DEI in the News
New York Times Calls for Workplace Changes in Diversity Report (New York Times): The New York Times made a public commitment to bringing about changes to the company’s workplace culture after several months of interviews and analysis with employees. “The Times is a difficult environment for many of our colleagues,” the report found. People of color described “unsettling and sometimes painful day-to-day workplace experiences.” Company culture and values are at the center of their strategy with a goal to build a more inclusive environment for all. This includes setting clear expectations for norms and behaviors for all employees, better support for employee resource groups (E.R.G.s), and formalizing an ongoing employee group to advise leadership on diversity, equity and inclusion efforts. Read more in the report link. Credit Suisse, PwC, Zurich Insurance and Linklaters sign onto the ‘10,000 Black Interns initiative’ (The Financial Times): The 10,000 Black Interns initiative will offer paid work experience, training and mentorship to help provide the foundation for more black people to pursue careers in business. GAIN (Girls are Investors), Founded by Tilly Franklin, Chief Investment Officer of the Cambridge University Endowment Fund, has also partnered with 10,000 Black Interns. Building Allyship for Women at Work (Forbes): “Recent projections based on economic scenarios modeled by McKinsey and Oxford Economics estimate that employment for women may not recover to pre-pandemic levels until 2024”. Forbes goes into conversation with Traci Wade, Senior Director of Diversity & Inclusion at Oracle.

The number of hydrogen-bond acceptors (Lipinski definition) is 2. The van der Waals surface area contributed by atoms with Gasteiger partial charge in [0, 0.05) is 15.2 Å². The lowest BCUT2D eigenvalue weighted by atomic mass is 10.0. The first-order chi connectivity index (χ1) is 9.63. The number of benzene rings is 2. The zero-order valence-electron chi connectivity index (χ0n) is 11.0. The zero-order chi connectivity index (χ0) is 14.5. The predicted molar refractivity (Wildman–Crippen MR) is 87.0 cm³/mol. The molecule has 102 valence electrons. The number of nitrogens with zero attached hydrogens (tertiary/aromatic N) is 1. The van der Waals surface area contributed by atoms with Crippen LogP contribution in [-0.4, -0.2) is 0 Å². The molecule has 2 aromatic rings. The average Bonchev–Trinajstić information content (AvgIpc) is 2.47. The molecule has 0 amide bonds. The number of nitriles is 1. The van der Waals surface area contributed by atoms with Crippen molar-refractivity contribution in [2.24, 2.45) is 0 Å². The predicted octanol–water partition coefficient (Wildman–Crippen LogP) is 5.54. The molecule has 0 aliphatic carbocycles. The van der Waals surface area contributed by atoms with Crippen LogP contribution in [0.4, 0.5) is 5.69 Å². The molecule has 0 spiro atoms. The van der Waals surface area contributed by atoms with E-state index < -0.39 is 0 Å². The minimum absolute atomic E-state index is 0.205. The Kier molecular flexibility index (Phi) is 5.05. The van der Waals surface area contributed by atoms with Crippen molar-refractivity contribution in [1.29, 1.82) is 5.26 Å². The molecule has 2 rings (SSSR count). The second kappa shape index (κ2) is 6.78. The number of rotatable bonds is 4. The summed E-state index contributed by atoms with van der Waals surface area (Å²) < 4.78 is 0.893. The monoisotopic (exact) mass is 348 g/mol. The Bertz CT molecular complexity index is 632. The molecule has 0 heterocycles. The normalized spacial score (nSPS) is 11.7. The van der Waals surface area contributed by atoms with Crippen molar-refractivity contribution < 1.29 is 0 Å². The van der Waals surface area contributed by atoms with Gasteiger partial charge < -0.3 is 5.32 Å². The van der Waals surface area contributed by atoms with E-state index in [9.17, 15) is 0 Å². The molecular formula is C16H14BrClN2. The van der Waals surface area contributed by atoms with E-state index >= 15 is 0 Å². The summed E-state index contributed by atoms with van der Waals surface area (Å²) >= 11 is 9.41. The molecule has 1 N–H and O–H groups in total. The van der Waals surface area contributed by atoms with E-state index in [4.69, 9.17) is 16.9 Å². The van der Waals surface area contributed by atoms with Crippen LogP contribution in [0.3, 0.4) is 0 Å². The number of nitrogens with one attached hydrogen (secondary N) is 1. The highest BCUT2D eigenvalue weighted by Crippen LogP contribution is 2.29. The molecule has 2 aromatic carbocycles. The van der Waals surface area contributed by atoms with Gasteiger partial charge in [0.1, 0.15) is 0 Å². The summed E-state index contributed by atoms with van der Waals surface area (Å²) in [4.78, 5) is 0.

CJBS in the News
Kunda Kids: Dele Olafuyi (MBA 2017) and Louisa Olafuyi established Kunda Kids, a content creation platform publishing books that tell diverse stories. Its a fact that children notice race years before adults want to talk about it and its important that we begin the education process with them early. Currently only a fraction of children's books published in the U.K. feature a black main character, making Kunda Kids even more needed for our culture.
How You Can Help or Get Involved
Educate yourself on race and DEI:
Witness History: Witness Black History (Podcast), BBC World Service
White Fragility: Why It's So Hard for White People to Talk About Racism, Robin DiAngelo, PhD
1619 (New York Times) (Podcast)
How to be an Antiracist, Ibram X. Kendi
Build a more inclusive culture:
Striving for a more inclusive workplace? Start by examining your language, Think with Google
CliftonStrengths by Gallup: “More than 90% of Fortune 500 companies have used CliftonStrengths to bring the power of strengths-based development to their workplace culture. Every year, more organizations of all sizes give leaders and their teams the chance to become great at what they're naturally good at.”
Donate to local organizations:
US: National Council for Incarcerated and Formerly Incarcerated Women and Girls, the NAACP, Southern Poverty Law Center, United Negro College Fund, Black Youth Project 100, Color of Change, Justice and Equality fund. Join some of their mailing lists and take the actions they suggest.